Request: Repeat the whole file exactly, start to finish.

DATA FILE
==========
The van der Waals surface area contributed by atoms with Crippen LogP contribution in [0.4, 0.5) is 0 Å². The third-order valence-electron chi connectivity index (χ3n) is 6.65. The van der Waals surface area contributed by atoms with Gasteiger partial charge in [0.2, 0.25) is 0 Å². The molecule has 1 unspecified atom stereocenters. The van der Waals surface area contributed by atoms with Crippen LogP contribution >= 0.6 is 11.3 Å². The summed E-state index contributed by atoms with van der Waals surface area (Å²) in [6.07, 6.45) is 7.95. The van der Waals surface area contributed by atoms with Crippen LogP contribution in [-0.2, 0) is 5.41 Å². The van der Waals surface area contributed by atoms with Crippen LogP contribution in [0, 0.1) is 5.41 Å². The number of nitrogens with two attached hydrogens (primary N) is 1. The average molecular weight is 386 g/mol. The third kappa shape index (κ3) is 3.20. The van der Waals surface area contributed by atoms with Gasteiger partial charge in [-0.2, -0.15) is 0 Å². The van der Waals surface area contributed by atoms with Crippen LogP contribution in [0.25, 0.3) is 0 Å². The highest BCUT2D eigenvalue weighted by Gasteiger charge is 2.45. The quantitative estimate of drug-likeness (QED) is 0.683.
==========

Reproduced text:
The van der Waals surface area contributed by atoms with Crippen LogP contribution in [0.4, 0.5) is 0 Å². The third-order valence-electron chi connectivity index (χ3n) is 6.65. The van der Waals surface area contributed by atoms with Gasteiger partial charge in [0.2, 0.25) is 0 Å². The molecule has 1 unspecified atom stereocenters. The van der Waals surface area contributed by atoms with Crippen LogP contribution >= 0.6 is 11.3 Å². The summed E-state index contributed by atoms with van der Waals surface area (Å²) in [6.07, 6.45) is 7.95. The van der Waals surface area contributed by atoms with Crippen LogP contribution in [-0.2, 0) is 5.41 Å². The van der Waals surface area contributed by atoms with Crippen LogP contribution in [0, 0.1) is 5.41 Å². The number of nitrogens with two attached hydrogens (primary N) is 1. The average molecular weight is 386 g/mol. The third kappa shape index (κ3) is 3.20. The van der Waals surface area contributed by atoms with Gasteiger partial charge in [-0.2, -0.15) is 0 Å². The van der Waals surface area contributed by atoms with Crippen LogP contribution in [0.25, 0.3) is 0 Å². The highest BCUT2D eigenvalue weighted by Gasteiger charge is 2.45. The quantitative estimate of drug-likeness (QED) is 0.683.